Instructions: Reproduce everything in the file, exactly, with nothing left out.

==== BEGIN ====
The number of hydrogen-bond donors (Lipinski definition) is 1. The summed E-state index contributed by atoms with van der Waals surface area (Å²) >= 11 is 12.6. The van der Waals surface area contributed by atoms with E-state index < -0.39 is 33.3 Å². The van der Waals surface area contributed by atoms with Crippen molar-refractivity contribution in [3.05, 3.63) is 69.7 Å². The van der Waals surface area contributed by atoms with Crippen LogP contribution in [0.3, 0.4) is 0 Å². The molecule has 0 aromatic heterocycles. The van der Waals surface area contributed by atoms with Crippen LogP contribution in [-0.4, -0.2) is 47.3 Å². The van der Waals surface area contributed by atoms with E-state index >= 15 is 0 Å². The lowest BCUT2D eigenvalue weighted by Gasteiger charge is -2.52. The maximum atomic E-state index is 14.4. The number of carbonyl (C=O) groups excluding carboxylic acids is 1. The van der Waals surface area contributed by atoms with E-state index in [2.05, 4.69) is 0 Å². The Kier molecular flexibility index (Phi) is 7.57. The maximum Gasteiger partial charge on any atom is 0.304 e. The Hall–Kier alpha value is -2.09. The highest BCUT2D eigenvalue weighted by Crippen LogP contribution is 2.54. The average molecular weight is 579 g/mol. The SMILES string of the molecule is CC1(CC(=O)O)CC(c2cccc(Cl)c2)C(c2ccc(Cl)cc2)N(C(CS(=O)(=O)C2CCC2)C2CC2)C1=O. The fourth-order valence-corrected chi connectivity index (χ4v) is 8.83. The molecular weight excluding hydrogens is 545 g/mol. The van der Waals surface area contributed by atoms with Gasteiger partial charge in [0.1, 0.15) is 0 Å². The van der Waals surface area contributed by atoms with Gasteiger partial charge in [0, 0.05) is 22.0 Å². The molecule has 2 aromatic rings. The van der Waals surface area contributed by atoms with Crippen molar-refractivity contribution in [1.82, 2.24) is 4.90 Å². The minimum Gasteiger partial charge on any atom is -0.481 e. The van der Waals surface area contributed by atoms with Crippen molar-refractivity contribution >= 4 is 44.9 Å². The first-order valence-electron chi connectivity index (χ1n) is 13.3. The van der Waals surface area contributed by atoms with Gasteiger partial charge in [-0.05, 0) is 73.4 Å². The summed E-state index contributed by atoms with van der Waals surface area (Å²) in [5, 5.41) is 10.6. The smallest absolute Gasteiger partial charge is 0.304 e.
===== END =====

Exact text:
The number of hydrogen-bond donors (Lipinski definition) is 1. The summed E-state index contributed by atoms with van der Waals surface area (Å²) >= 11 is 12.6. The van der Waals surface area contributed by atoms with E-state index < -0.39 is 33.3 Å². The van der Waals surface area contributed by atoms with Crippen molar-refractivity contribution in [3.05, 3.63) is 69.7 Å². The van der Waals surface area contributed by atoms with Crippen LogP contribution in [0.3, 0.4) is 0 Å². The molecule has 0 aromatic heterocycles. The van der Waals surface area contributed by atoms with Crippen LogP contribution in [-0.4, -0.2) is 47.3 Å². The van der Waals surface area contributed by atoms with E-state index >= 15 is 0 Å². The lowest BCUT2D eigenvalue weighted by Gasteiger charge is -2.52. The maximum atomic E-state index is 14.4. The number of carbonyl (C=O) groups excluding carboxylic acids is 1. The van der Waals surface area contributed by atoms with E-state index in [2.05, 4.69) is 0 Å². The Kier molecular flexibility index (Phi) is 7.57. The maximum Gasteiger partial charge on any atom is 0.304 e. The Hall–Kier alpha value is -2.09. The highest BCUT2D eigenvalue weighted by Crippen LogP contribution is 2.54. The average molecular weight is 579 g/mol. The SMILES string of the molecule is CC1(CC(=O)O)CC(c2cccc(Cl)c2)C(c2ccc(Cl)cc2)N(C(CS(=O)(=O)C2CCC2)C2CC2)C1=O. The fourth-order valence-corrected chi connectivity index (χ4v) is 8.83. The molecular weight excluding hydrogens is 545 g/mol. The van der Waals surface area contributed by atoms with Gasteiger partial charge in [0.1, 0.15) is 0 Å². The van der Waals surface area contributed by atoms with Gasteiger partial charge in [0, 0.05) is 22.0 Å². The molecule has 2 aromatic rings. The van der Waals surface area contributed by atoms with Crippen molar-refractivity contribution in [1.82, 2.24) is 4.90 Å². The minimum Gasteiger partial charge on any atom is -0.481 e. The van der Waals surface area contributed by atoms with Crippen molar-refractivity contribution >= 4 is 44.9 Å². The first-order valence-electron chi connectivity index (χ1n) is 13.3. The van der Waals surface area contributed by atoms with Gasteiger partial charge in [-0.05, 0) is 73.4 Å². The summed E-state index contributed by atoms with van der Waals surface area (Å²) in [5, 5.41) is 10.6. The smallest absolute Gasteiger partial charge is 0.304 e.